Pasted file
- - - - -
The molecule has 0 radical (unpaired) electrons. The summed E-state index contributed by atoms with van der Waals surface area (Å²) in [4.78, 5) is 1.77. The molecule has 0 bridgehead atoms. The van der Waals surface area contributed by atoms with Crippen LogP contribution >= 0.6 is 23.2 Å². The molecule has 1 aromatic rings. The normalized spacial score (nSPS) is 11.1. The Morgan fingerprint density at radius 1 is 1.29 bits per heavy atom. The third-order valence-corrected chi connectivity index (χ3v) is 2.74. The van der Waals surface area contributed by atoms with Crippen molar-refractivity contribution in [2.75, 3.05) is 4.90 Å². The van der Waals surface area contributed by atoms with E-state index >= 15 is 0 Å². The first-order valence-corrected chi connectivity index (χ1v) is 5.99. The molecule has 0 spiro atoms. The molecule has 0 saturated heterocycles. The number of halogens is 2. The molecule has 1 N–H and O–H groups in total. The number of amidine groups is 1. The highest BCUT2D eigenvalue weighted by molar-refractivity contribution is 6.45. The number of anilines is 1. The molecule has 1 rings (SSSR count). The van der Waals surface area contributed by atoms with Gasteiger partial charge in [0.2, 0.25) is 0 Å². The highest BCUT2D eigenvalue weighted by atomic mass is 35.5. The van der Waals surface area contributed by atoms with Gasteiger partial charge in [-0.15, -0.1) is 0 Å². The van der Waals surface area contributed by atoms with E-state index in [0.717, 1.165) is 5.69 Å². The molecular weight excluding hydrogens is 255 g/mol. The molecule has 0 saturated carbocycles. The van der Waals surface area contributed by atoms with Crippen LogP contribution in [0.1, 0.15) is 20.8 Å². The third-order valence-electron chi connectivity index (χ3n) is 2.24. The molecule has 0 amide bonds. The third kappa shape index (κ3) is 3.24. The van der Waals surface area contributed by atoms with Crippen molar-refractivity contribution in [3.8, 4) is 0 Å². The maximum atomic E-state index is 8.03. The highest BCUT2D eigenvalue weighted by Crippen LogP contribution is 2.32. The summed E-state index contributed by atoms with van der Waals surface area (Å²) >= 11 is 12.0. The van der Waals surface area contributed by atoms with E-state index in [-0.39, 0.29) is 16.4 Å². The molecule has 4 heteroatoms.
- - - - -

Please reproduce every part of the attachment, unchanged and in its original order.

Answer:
The molecule has 0 radical (unpaired) electrons. The summed E-state index contributed by atoms with van der Waals surface area (Å²) in [4.78, 5) is 1.77. The molecule has 0 bridgehead atoms. The van der Waals surface area contributed by atoms with Crippen LogP contribution >= 0.6 is 23.2 Å². The molecule has 1 aromatic rings. The normalized spacial score (nSPS) is 11.1. The Morgan fingerprint density at radius 1 is 1.29 bits per heavy atom. The third-order valence-corrected chi connectivity index (χ3v) is 2.74. The van der Waals surface area contributed by atoms with Crippen molar-refractivity contribution in [2.75, 3.05) is 4.90 Å². The van der Waals surface area contributed by atoms with E-state index >= 15 is 0 Å². The first-order valence-corrected chi connectivity index (χ1v) is 5.99. The molecule has 0 spiro atoms. The molecule has 0 saturated heterocycles. The number of halogens is 2. The molecule has 1 N–H and O–H groups in total. The number of amidine groups is 1. The highest BCUT2D eigenvalue weighted by molar-refractivity contribution is 6.45. The number of anilines is 1. The molecule has 1 rings (SSSR count). The van der Waals surface area contributed by atoms with Gasteiger partial charge in [0.2, 0.25) is 0 Å². The highest BCUT2D eigenvalue weighted by atomic mass is 35.5. The van der Waals surface area contributed by atoms with Gasteiger partial charge in [-0.15, -0.1) is 0 Å². The van der Waals surface area contributed by atoms with E-state index in [0.717, 1.165) is 5.69 Å². The molecular weight excluding hydrogens is 255 g/mol. The molecule has 0 saturated carbocycles. The van der Waals surface area contributed by atoms with Crippen LogP contribution in [0.1, 0.15) is 20.8 Å². The third-order valence-electron chi connectivity index (χ3n) is 2.24. The molecule has 0 amide bonds. The third kappa shape index (κ3) is 3.24. The van der Waals surface area contributed by atoms with Crippen molar-refractivity contribution in [3.8, 4) is 0 Å². The maximum atomic E-state index is 8.03. The highest BCUT2D eigenvalue weighted by Crippen LogP contribution is 2.32. The summed E-state index contributed by atoms with van der Waals surface area (Å²) >= 11 is 12.0. The van der Waals surface area contributed by atoms with E-state index in [-0.39, 0.29) is 16.4 Å². The molecule has 4 heteroatoms.